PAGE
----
How is an acromioclavicular separation treated?
The treatment of an AC separation depends on the grade of
the injury. The classification helps the physician choose
the correct treatment approach. Grades I - III are usually
treated non-operatively. The vast majority of patients will
have a period of discomfort. Once this discomfort disappears,
the shoulder is usually fully functional, although the patient
may still have a minor cosmetic defect at the injury site.
Some patients with grade III AC separations may be candidates
for early surgical reconstruction. A discussion between the
physician and patient should focus on the patient's expectations
and possible return to sports. Many surgeons prefer to first
treat the AC separation conservatively. If grade III patients
develop problems or do not heal properly surgical reconstruction
is an option. (Conservative and surgical treatment for grades
I - III have essentially the same results after 1 year.)
Most Grade I - III AC separations are treated successfully
with non-operative treatment that may include:
ice to reduce pain and swelling.
rest and a protective
sling until pain subsides. This usually takes about 1-2 weeks.
pain and anti-inflammatory medications.
A rehabilitation program to restore normal motion and strength
is begun as soon as tolerated with gentle exercises and progresses
as healing allows.
the grade of injury, most patients heal within 2 to 3 months
without surgical intervention. The patient is allowed
to return to sports when there is full and painless range
of motion, no more tenderness when the AC joint is touched,
and manual traction does not cause pain. This usually takes
about 2 weeks for a grade I injury, 6 weeks for a grade II
injury, and up to 12 weeks for a grade III injury.
Surgery may be necessary for AC separations that do not respond
well to non-operative treatment. If, after 2 to 3 months,
pain continues in the AC joint with overhead activity or in
contact sports, surgery may be necessary. There
are some physicians who offer early surgery for a select group
of Grade III AC separations based upon the activities and
demands these patients place upon the shoulder.
These patients include:
A variety of surgical methods have
been used to stabilize a separated AC joint. The surgical technique
most often performed involves the reconstruction of the coracoclavicular
ligaments and the excising (removal) of the distal
(shoulder) end of the clavicle. Distal clavicle resection
without the repair of the ligaments may lead to excessive rotation
of the scapula. Reconstruction studies show that the AC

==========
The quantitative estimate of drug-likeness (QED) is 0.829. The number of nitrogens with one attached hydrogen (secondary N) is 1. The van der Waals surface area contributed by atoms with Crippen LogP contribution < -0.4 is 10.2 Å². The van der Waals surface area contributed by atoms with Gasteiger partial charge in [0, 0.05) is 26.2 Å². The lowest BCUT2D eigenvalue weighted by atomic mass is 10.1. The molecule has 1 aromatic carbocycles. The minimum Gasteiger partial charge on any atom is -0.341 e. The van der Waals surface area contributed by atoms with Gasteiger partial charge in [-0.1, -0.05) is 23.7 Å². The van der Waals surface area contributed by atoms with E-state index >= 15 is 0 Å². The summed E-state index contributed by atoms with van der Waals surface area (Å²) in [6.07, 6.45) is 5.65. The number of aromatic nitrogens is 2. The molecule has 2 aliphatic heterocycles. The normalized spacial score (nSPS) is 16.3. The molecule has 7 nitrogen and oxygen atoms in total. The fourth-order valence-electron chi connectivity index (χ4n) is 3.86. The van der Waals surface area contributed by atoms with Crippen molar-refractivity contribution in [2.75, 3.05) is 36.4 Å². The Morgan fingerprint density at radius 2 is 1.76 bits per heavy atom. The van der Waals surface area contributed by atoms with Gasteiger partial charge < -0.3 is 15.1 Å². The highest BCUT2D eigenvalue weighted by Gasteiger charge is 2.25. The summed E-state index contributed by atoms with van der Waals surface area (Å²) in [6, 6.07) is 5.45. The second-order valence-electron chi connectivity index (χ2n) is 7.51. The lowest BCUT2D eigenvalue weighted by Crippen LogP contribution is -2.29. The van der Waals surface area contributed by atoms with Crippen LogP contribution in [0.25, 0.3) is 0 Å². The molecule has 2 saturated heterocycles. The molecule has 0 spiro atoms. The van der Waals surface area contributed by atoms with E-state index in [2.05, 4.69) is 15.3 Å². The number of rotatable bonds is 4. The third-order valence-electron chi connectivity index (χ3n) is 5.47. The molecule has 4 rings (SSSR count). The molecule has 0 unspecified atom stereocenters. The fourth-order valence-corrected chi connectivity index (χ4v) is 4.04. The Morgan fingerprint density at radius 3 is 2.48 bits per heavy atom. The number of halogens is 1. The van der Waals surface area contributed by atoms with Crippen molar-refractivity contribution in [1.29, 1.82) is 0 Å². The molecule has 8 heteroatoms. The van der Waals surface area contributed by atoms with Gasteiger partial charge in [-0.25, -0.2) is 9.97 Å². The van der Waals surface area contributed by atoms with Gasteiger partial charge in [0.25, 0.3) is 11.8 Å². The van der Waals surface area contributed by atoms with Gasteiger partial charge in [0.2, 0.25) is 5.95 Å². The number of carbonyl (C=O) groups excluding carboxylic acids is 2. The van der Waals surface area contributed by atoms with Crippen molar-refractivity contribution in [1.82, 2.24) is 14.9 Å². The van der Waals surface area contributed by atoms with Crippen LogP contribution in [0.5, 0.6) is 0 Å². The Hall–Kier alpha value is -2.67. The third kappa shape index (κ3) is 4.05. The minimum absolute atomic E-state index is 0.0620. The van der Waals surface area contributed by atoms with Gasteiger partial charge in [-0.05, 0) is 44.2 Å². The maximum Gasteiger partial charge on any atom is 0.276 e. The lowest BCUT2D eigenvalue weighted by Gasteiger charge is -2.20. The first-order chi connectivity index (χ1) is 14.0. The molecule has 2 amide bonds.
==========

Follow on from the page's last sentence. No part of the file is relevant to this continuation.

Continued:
joint can be adequately stabilized by :
- young, active individuals
(over the age of 13).
- laborers whose jobs require
heavy overhead work.
- athletes in non-contact sports
whose overhead movements are stressful and frequent.
- a fixation across the acromioclavicular
space with pins or plates.
- loop fixation from the clavicle
to the coracoid process using synthetic materials.
- The most common reconstructive
procedures today use a screw or suture loop to stabilize
In a distal clavicle resection,
about 10-15mm of the clavicle is removed through a two-inch
incision above the joint. The AC ligament is then transferred
from the bottom of the acromion into the cut end of the clavicle
to replace the torn ligament.
What types of complications may occur?
Complications of AC joint injuries are persistent instability
of the shoulder girdle or residual pain with activity. These
complications can be present with either non-operative treatment
or operative treatment. Failure of the acromioclavicular ligament
and coracoclavicular ligaments to heal can lead to pain and
a sense of instability with overhead activity. If the end of
the clavicle remains unstable because of lack of scarring, contact
sports or overhead tasks may be painful.
Other complications associated with
the reconstruction of the AC or CC ligaments are related to
hardware failure. Fixation of the clavicle to the coracoid process
is difficult because of the rotation of the clavicle with all
overhead activity. The screws used to fix these two bones together
can pull out if the patient does not wear a sling after surgery
Most surgeons today will securely fix the clavicle to the coracoid
with dissolvable sutures or with a screw that is removed at
about three months.